Las Damas de Blanco have been rather high-profile lately, what with their arrest by the Cuban authorities as they attempted to stage a peaceful demonstration for the release of their imprisoned husbands on April 21. Soon after that incident, they took to the streets again, and this time were left alone. One member of the group got the attention of bloggers when she said “she will end a hunger strike only when she is allowed to visit her son, political prisoner Orlando Zapata Tamayo.”
Now, Las Damas are in the spotlight again, but not for the reasons you might think. They are apparently endorsing US Presidential hopeful Barack Obama – or at least his plan to meet with the Castro regime.
Kill Castro says it's a position that most Cuban-Americans are not going to like:
In this letter Las Damas en Blanco are expressing hope Obama will be our next president. We all know that the majority of Cuban/American blogs have expressed their disdain for Obama. So now what? The most prominent dissent group in Cuba says Obama is their hope. Obviously the view south to north is never the same that the one north to south and that puts a lot of us in a quandary. In essence we do not know Cuba in 2008. But those who do, see this guy as a savior. Do we try to make them see the light? Do we take them off the list of the most respected dissident group in Cuba?
Ninety miles away…in another country acknowledges that the Ladies in White “have written an open, rather supportive, letter to Mr. Obama”, but maintains that “it did not seem an open endorsement of his candidacy”:
My fear is that he will continue to practice direct diplomacy with Cuban Americans all the time he sells us down the river. He will continue to talk a good game while he lifts restrictions against family travel. Then, it will be business's turn. Before you know it, all sanctions will be lifted, and Cuba will be no more free than it is today.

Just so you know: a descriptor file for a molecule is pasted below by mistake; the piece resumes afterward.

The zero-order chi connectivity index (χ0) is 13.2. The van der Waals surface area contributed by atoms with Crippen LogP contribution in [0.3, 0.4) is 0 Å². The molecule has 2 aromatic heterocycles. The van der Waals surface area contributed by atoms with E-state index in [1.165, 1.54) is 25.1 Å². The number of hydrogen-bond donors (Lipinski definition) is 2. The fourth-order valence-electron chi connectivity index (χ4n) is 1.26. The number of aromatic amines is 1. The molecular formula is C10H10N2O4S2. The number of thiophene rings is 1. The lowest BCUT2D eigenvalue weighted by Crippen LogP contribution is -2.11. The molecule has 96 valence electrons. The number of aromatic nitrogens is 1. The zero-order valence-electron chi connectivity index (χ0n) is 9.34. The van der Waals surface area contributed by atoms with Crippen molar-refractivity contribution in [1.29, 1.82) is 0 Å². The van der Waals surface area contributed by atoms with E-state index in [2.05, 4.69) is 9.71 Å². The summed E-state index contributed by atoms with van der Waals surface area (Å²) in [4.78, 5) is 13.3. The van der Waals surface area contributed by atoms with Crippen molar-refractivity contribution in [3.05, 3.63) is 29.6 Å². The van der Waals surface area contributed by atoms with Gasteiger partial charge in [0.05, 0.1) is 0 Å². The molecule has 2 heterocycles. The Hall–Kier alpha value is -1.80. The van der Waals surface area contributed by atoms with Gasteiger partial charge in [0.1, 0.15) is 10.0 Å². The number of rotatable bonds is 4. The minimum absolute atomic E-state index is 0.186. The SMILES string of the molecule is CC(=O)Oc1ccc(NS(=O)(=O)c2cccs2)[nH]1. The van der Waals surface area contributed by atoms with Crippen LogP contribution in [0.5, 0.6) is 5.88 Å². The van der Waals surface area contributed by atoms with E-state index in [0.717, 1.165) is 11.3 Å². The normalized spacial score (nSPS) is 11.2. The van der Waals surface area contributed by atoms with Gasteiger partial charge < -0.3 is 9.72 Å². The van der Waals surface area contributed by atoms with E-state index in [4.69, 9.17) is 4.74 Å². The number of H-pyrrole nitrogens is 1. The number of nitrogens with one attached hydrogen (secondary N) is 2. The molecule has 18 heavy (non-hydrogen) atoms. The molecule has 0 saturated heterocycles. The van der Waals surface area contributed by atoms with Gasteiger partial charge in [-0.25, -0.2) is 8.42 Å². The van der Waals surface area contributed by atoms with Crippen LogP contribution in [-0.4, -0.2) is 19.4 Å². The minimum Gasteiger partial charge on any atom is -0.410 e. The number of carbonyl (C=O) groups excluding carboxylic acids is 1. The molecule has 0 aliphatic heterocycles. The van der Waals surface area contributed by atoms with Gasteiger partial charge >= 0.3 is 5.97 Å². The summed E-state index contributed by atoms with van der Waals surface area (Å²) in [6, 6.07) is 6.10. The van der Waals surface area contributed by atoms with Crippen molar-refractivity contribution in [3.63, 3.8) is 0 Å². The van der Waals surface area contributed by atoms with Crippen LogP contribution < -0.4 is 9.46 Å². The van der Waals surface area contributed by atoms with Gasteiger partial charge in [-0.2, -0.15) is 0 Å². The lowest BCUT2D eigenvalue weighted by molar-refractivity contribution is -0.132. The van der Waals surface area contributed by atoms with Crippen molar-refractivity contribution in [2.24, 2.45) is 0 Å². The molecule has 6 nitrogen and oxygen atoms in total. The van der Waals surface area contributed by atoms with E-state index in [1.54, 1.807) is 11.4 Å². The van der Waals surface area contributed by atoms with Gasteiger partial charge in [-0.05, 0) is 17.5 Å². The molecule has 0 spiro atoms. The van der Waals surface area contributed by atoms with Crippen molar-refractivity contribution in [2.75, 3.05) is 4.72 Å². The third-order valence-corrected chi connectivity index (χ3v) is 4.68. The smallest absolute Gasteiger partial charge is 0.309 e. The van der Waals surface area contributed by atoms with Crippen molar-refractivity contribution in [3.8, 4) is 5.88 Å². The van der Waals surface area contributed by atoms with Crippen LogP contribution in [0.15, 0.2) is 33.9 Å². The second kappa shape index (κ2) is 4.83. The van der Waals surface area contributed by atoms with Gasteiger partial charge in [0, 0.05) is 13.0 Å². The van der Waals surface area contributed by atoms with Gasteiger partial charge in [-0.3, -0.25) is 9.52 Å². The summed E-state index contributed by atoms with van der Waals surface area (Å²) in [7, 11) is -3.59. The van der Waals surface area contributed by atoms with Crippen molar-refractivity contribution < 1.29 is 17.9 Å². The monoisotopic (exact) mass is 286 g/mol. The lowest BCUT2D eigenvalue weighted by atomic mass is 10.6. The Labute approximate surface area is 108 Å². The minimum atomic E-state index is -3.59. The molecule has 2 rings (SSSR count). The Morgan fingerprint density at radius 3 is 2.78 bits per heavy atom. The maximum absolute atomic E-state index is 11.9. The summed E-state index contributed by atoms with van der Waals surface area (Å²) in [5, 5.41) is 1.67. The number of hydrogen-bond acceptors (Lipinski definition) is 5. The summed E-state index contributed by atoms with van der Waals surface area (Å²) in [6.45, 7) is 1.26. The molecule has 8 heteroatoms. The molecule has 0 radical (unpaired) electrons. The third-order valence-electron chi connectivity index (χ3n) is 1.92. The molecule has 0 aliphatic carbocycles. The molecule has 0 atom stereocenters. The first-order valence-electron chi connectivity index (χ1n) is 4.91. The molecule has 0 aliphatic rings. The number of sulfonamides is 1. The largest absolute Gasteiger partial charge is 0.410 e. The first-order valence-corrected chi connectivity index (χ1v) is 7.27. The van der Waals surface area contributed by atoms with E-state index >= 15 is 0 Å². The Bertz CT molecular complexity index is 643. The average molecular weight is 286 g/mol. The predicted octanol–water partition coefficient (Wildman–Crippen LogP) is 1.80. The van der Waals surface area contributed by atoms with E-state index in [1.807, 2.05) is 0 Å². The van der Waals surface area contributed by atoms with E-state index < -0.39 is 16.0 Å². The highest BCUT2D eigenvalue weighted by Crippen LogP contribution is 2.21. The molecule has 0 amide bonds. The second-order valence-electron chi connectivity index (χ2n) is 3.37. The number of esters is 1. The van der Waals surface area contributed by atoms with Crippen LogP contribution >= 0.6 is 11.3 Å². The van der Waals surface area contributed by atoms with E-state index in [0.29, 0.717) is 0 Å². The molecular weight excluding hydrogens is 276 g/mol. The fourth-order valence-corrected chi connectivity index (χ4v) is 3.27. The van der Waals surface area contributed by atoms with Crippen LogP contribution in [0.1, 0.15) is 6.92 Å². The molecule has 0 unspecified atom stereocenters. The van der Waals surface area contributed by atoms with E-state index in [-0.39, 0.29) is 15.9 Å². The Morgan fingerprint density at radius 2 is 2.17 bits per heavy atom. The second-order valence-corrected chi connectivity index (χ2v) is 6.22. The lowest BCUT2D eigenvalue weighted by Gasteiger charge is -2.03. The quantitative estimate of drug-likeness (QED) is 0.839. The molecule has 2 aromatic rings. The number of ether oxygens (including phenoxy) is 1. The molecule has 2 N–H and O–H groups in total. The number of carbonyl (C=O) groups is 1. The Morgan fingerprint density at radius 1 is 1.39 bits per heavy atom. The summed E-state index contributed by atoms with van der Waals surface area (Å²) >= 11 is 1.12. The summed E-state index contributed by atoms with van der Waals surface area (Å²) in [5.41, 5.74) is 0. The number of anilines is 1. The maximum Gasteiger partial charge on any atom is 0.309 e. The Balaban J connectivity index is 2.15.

Babalu Blog, who is fascinated by the reactions elicited by Obama's speech in Miami, decides to take a closer look:
Senator, join the club. I too have lived my entire life in freedom while those in Cuba suffered under oppression. The difference is that I've been thinking about it for a lot longer than you have been running for president. Still I must congratulate you on recognizing something that many in your party have refused to recognize. That's admirable but it doesn't change the fact that you are a Barry come lately to the issue of Cuban freedom. Yes it's true that politicians tell Cuban-Americans what they want to hear, particularly around election time. I guess my question to you is what makes you any different? Why should I believe your promises? You say that President Bush's policy has “done nothing to advance freedom for the Cuban people” yet you don't specify how your policy would be appreciably different.
Responding to Las Damas‘ suggestion in their letter to Senator Obama that “a more creative policy could help the transition towards democracy and that the current confrontation is used by the authorities in Havana to justify their repression”, Uncommon Sense simply asks:
Considering the limited results of the current approach, might some creativity be what's needed?